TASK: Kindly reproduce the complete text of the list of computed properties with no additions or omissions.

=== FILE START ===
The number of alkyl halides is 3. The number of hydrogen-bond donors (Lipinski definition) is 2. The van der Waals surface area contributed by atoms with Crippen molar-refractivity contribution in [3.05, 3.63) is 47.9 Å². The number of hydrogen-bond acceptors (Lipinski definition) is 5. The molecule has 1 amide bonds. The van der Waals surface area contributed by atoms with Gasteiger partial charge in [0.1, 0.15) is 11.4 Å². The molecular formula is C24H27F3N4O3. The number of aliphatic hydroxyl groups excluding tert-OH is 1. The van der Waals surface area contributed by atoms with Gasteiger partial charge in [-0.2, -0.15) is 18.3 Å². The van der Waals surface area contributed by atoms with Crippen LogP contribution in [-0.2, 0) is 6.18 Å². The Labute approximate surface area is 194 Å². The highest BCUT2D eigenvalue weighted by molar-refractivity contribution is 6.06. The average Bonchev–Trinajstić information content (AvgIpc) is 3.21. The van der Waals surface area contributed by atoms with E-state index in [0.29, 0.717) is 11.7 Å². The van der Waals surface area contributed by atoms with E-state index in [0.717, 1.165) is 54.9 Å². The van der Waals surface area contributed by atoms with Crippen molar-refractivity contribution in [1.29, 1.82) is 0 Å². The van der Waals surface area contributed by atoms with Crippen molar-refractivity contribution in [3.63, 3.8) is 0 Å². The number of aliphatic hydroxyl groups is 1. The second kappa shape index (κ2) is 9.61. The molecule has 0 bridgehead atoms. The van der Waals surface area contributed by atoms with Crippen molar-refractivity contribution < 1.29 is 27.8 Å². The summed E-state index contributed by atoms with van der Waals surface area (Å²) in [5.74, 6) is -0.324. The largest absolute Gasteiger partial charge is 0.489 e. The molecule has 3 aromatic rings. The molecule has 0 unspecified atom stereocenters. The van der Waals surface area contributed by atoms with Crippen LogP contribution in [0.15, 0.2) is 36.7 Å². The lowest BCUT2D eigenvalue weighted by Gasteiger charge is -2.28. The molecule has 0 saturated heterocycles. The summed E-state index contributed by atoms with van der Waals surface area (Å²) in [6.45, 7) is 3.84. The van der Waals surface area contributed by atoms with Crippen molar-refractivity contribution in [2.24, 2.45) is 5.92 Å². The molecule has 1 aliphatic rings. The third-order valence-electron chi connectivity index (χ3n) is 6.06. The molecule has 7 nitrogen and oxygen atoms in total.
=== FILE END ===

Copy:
The number of alkyl halides is 3. The number of hydrogen-bond donors (Lipinski definition) is 2. The van der Waals surface area contributed by atoms with Crippen molar-refractivity contribution in [3.05, 3.63) is 47.9 Å². The number of hydrogen-bond acceptors (Lipinski definition) is 5. The molecule has 1 amide bonds. The van der Waals surface area contributed by atoms with Gasteiger partial charge in [0.1, 0.15) is 11.4 Å². The molecular formula is C24H27F3N4O3. The number of aliphatic hydroxyl groups excluding tert-OH is 1. The van der Waals surface area contributed by atoms with Gasteiger partial charge in [-0.2, -0.15) is 18.3 Å². The van der Waals surface area contributed by atoms with Crippen LogP contribution in [-0.2, 0) is 6.18 Å². The Labute approximate surface area is 194 Å². The highest BCUT2D eigenvalue weighted by molar-refractivity contribution is 6.06. The average Bonchev–Trinajstić information content (AvgIpc) is 3.21. The van der Waals surface area contributed by atoms with E-state index in [0.29, 0.717) is 11.7 Å². The van der Waals surface area contributed by atoms with E-state index in [0.717, 1.165) is 54.9 Å². The van der Waals surface area contributed by atoms with Crippen molar-refractivity contribution in [1.29, 1.82) is 0 Å². The van der Waals surface area contributed by atoms with Crippen molar-refractivity contribution in [3.63, 3.8) is 0 Å². The number of aliphatic hydroxyl groups is 1. The second kappa shape index (κ2) is 9.61. The molecule has 0 bridgehead atoms. The van der Waals surface area contributed by atoms with Crippen molar-refractivity contribution < 1.29 is 27.8 Å². The summed E-state index contributed by atoms with van der Waals surface area (Å²) in [5.74, 6) is -0.324. The largest absolute Gasteiger partial charge is 0.489 e. The molecule has 3 aromatic rings. The molecule has 0 unspecified atom stereocenters. The van der Waals surface area contributed by atoms with Crippen LogP contribution in [0.15, 0.2) is 36.7 Å². The lowest BCUT2D eigenvalue weighted by Gasteiger charge is -2.28. The molecule has 0 saturated heterocycles. The summed E-state index contributed by atoms with van der Waals surface area (Å²) in [6.45, 7) is 3.84. The van der Waals surface area contributed by atoms with Crippen molar-refractivity contribution in [2.24, 2.45) is 5.92 Å². The molecule has 1 aliphatic rings. The third-order valence-electron chi connectivity index (χ3n) is 6.06. The molecule has 7 nitrogen and oxygen atoms in total.